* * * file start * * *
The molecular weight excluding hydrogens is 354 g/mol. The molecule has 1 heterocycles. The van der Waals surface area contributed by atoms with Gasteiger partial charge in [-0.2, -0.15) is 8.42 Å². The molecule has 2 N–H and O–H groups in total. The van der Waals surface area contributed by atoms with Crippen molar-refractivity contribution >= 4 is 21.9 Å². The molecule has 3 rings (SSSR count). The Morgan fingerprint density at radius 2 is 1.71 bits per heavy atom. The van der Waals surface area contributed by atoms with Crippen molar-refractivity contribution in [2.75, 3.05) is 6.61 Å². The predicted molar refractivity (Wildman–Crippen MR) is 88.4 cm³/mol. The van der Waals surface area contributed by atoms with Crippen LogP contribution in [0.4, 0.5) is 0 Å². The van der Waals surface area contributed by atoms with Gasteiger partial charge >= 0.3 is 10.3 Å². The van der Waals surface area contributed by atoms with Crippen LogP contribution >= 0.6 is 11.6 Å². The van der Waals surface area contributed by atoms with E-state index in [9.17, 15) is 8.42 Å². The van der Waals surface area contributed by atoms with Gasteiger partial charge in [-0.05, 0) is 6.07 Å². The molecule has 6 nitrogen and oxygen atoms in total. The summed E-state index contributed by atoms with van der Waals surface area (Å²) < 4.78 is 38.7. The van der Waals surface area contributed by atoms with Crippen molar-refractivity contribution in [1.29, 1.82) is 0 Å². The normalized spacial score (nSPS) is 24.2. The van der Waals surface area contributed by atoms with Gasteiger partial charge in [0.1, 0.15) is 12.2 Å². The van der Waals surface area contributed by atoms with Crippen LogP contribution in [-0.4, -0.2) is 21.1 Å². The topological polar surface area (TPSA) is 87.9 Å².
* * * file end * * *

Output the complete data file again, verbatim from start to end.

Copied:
The molecular weight excluding hydrogens is 354 g/mol. The molecule has 1 heterocycles. The van der Waals surface area contributed by atoms with Gasteiger partial charge in [-0.2, -0.15) is 8.42 Å². The molecule has 2 N–H and O–H groups in total. The van der Waals surface area contributed by atoms with Crippen molar-refractivity contribution >= 4 is 21.9 Å². The molecule has 3 rings (SSSR count). The Morgan fingerprint density at radius 2 is 1.71 bits per heavy atom. The van der Waals surface area contributed by atoms with Crippen molar-refractivity contribution in [2.75, 3.05) is 6.61 Å². The predicted molar refractivity (Wildman–Crippen MR) is 88.4 cm³/mol. The van der Waals surface area contributed by atoms with Crippen LogP contribution in [0.4, 0.5) is 0 Å². The van der Waals surface area contributed by atoms with Gasteiger partial charge >= 0.3 is 10.3 Å². The van der Waals surface area contributed by atoms with Crippen LogP contribution >= 0.6 is 11.6 Å². The van der Waals surface area contributed by atoms with E-state index in [9.17, 15) is 8.42 Å². The van der Waals surface area contributed by atoms with Gasteiger partial charge in [-0.05, 0) is 6.07 Å². The molecule has 6 nitrogen and oxygen atoms in total. The summed E-state index contributed by atoms with van der Waals surface area (Å²) < 4.78 is 38.7. The van der Waals surface area contributed by atoms with Crippen molar-refractivity contribution in [1.29, 1.82) is 0 Å². The normalized spacial score (nSPS) is 24.2. The van der Waals surface area contributed by atoms with Gasteiger partial charge in [0.1, 0.15) is 12.2 Å². The van der Waals surface area contributed by atoms with Crippen LogP contribution in [-0.4, -0.2) is 21.1 Å². The topological polar surface area (TPSA) is 87.9 Å².